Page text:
Workplace Worries Take a Toll on Chief Executive Officers

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CEOs of firms that are more subject to risk of hostile takeover and experience industry distress appear to age faster, and to die younger, than those in less stressful circumstances.

How does work-related stress affect health outcomes? To explore this much-discussed issue, Mark Borgschulte, Marius Guenzel, Canyao Liu, and Ulrike Malmendier analyze the experiences of 1,605 CEOs who entered the C-suite between 1975 and 1991. The CEOs in the study — CEO Stress, Aging, and Death (NBER Working Paper 28550) — led large, publicly listed US firms. The researchers chose to study CEOs, as opposed to other workers, because CEOs are unlikely to be affected by financial hardships, so the health effects of work-related stress can be separated from those of financial stress. They examine two sources of stress: the risk of a hostile takeover, and the challenges of a financial downturn.

To study the stresses associated with takeover risk, they examine the enactment of state anti-takeover laws and, in particular, business combination (BC) statutes. Thirty-three states enacted BC laws between 1985 and 1997. These laws made hostile takeovers more difficult, thereby reducing the extent to which market discipline created job stresses for CEOs. Building on existing literature, the researchers argue that these laws constituted a significant shift in CEOs’ perceptions of their work environment.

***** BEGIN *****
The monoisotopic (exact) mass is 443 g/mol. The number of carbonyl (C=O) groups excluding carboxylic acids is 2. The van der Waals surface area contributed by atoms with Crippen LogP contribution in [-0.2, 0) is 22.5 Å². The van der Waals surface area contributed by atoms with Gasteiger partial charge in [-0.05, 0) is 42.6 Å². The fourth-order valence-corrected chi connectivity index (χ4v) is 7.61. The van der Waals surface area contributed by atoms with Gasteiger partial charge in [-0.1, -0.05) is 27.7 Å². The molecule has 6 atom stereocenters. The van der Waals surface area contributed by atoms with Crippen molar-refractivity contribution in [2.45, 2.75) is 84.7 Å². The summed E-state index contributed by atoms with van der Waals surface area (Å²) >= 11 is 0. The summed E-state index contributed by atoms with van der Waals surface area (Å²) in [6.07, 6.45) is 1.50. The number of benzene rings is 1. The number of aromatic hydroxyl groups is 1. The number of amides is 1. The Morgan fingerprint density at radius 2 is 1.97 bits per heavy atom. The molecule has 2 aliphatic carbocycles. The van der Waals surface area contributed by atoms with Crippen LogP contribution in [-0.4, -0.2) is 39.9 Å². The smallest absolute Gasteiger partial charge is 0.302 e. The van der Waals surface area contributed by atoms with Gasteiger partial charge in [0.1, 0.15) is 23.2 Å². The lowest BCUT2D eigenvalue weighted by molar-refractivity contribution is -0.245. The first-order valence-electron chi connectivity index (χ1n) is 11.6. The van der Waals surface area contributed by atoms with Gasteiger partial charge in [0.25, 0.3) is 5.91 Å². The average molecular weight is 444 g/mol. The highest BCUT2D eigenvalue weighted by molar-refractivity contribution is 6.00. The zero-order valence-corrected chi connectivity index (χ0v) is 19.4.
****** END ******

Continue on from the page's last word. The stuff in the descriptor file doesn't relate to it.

The median CEO in the sample served for 4.4 years under a BC law regime, conditional on BC exposure. Working for more years with anti-takeover protection was associated with longer CEO life expectancy. Working an additional year in a legal environment with greater takeover protection lowered the annual mortality rate by about 5 percent for a typical CEO, increasing his or her lifespan by just over two years. The mortality reduction seemed driven by the initial years of BC law exposure, perhaps because CEOs adapted to the new environment and, after a few years, had exhausted most of the opportunities for modifying their activities.

The researchers also study how industry-wide distress — defined as a 30 percent drop in the stock price of the median firm in the industry, persisting for at least two years — affects CEO longevity. Forty percent — 648 out of 1,605 CEOs in the sample — experienced at least one period of industry distress. Fewer than 20 percent experienced two or more shocks, and fewer than one in ten faced three or more shocks. CEOs who were in office during industry-wide distress, on average, died 1.4 years earlier than those who did not experience such shocks. This effect is smaller than the estimated effect of BC laws, perhaps because the latter apply to much longer periods.

The study also considers stress associated with the 2008 financial crisis. The researchers analyze the evolution of the “apparent age” of corporate leaders (how old they look), comparing those who led firms that were hard-hit by the crisis with those at firms that were less affected. They measured CEOs’ “apparent age” using visual machine-learning software, which was applied to about 3,000 pre- and post-crisis facial images of a recent CEO sample consisting of the 2006 Fortune 500 CEOs. Prior to the financial crisis, the software generally returned estimates of apparent age that did not systematically vary depending on whether CEOs would subsequently be hit hard by the crisis. During and after the crisis, however, there was a substantial increase in the “apparent aging” of CEOs leading firms in distressed industries compared with other CEOs. The apparent age of CEOs in industries that suffered the most during the crisis rose by about 1.2 years more than that of the CEOs in non-distressed businesses.

The researchers conclude that “stricter governance and economic downturns constitute a substantial personal cost for CEOs in terms of their health and life expectancy.”

—Brett M. Rhyne